Our guest blogger Prerna Kumar – a healer, life guide and an avid reader and writer writes about her learnings in growing a terrace garden. For more, you can check out her blog here.
Mary, Mary, quite contrary
How does your garden grow?
With silver bells and cockleshells
And pretty maids all in a row.
I have some sea shells and round stones, no pretty maids to line up, and I would definitely love to have some silver bells hanging about in my garden. Yes, I have a garden, a terrace garden, to be exact. Every morning I find that this garden made of pots and plants brings to me happiness, gratitude and at times pleasant surprises.It is source of pure joy to plant something and see it grow. But the path to this joy is often marred with some failures and disappointments. But they are like learning curves, which lead to even greater satisfaction and happiness.
I was not always keen on getting involved with plants, or even flowers. My mom has always maintained a thriving garden, and when I moved to Pune, I started to miss the greenery. I tried to bring the green in my life with a few indoor plants, but only managed in withering and eventually killing them. It seemed that the proverbial ‘green thumb’ will always elude me.
To cut a long story short, with some help from my mom and a local gardener, I was eventually able to plant and surprisingly keep alive a few flower plants (roses, carnation, petunia, money plant, palm-tree, tulsi etc.) and green indoor plants. I slowly understood the importance of just enough water, sunlight and shade. After doing so and enjoying my beautiful flowers and green plants for some years, I finally felt that I am ready to try my hand at growing vegetables.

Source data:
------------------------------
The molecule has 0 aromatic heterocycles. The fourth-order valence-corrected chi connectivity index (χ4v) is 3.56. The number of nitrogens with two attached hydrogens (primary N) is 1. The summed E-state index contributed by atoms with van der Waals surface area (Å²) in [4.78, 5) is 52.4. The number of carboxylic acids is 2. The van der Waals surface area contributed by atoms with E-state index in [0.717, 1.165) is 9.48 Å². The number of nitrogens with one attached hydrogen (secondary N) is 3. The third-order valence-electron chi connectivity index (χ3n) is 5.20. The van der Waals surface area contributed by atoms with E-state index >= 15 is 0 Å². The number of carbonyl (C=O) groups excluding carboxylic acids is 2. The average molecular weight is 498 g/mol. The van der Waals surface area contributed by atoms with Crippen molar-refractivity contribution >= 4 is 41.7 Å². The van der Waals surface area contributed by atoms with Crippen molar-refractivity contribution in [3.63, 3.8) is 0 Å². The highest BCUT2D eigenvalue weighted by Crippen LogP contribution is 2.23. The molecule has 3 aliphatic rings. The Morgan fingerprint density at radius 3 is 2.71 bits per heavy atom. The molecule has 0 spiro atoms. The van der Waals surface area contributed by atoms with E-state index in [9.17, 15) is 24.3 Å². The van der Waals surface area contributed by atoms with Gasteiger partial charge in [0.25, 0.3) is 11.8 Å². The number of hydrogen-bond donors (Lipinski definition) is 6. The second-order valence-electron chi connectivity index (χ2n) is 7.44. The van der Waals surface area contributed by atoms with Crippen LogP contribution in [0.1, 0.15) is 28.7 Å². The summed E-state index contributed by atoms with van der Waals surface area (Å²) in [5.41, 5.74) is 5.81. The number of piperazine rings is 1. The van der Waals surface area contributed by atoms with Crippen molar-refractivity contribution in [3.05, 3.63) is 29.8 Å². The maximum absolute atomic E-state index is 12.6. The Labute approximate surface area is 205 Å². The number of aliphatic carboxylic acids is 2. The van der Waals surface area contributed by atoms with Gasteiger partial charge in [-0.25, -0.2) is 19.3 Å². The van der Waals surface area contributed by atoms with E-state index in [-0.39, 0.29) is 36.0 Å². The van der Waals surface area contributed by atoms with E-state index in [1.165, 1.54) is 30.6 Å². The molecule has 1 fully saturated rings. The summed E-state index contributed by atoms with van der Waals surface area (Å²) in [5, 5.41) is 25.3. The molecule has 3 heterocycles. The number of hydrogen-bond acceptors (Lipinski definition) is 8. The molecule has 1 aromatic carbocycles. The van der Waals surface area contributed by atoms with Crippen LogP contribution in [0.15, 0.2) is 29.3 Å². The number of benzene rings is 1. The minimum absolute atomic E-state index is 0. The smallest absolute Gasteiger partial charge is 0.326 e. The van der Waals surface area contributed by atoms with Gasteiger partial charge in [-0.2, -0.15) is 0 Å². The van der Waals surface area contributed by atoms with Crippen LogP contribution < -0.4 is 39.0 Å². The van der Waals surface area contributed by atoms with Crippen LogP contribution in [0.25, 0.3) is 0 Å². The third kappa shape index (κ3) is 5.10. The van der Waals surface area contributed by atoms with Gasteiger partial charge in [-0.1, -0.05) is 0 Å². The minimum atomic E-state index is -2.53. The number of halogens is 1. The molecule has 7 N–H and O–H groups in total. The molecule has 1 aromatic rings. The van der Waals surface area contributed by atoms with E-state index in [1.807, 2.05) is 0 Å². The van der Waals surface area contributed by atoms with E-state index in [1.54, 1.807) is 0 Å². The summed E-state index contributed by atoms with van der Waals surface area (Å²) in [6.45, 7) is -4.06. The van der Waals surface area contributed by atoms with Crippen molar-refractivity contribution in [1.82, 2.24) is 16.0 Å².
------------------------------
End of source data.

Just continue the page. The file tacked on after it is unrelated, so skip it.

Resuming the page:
It was only last year that I endeavoured I finally took the leap. It started when some seasonal plants withered away. Instead of getting more seasonals, this time, I got some vegetable seeds. I had a chilli and a lemon plant, but they were more like standard fares, rather than actual vegetables.
The reason I wanted to start growing vegetable was that I had become frustrated with buying small amounts of mint, coriander, curry leaves etc. due to their short shelf-life and also finding them frequently out-of-stock, with in the nearby market or in my refrigerator, when I needed them urgently for some cooking.
I decided to plant first mint, then coriander. The mint is still thriving, it has already given us minty lemonades and chutney for 2 seasons now. The coriander, well, was a lost cause.
I began with tomatoes, curry leaves, mint, herbs like rosemary, parsley, sage and oregano, local variety of cucumber, and Bhindi (or Okra or Lady’s Finger), and graduated to more chillies, and turai (Ridged Gourd), cherry tomatoes and capsicum. So far I have have had 6-7 crops of okra and just as many of the ridged gourd, along with continuous crop of tomatoes, chillies, herbs and the curry leaves.
However, not all endeavours were successful. Some were surprisingly so, like the tomatoes were ‘fruitful’, from the day one, but some refused to yield more than a few bits of produce like the cucumber. I learned later that the cucumber plants had become overcrowded in the pots they were in, and so the fruit of the plant just did not get enough nutrition to grow.
One other major disappointment for me was an old round chilli plant, which had borne fruit one season, but had become plagued with insects and some other diseases. This whole year, with the help of my gardner, I nursed that plant and willed to become healthy. I cannot express by joy when this season we saw flowers after 4 years, and then small chillies finally! I was over the moon! My beautiful, hot, delicious chillies were growing again! We had done it!
The success on the other hand, make these disappointments totally worthwhile. For example, the cherry tomatoes are growing and blooming effortlessly, and we are enjoying their produce in our salads with utmost delight. Everyday I am amazed at these tiny little treasures. I am now waiting for my round chillies (they look like green cherries) to come up to speed, so we can once again experience their extremely hot temperament.
If you too wish to experience this connection with Mother Nature, and maybe a connection with soil and all things that grow in there, call out to you, I would like to offer some tips: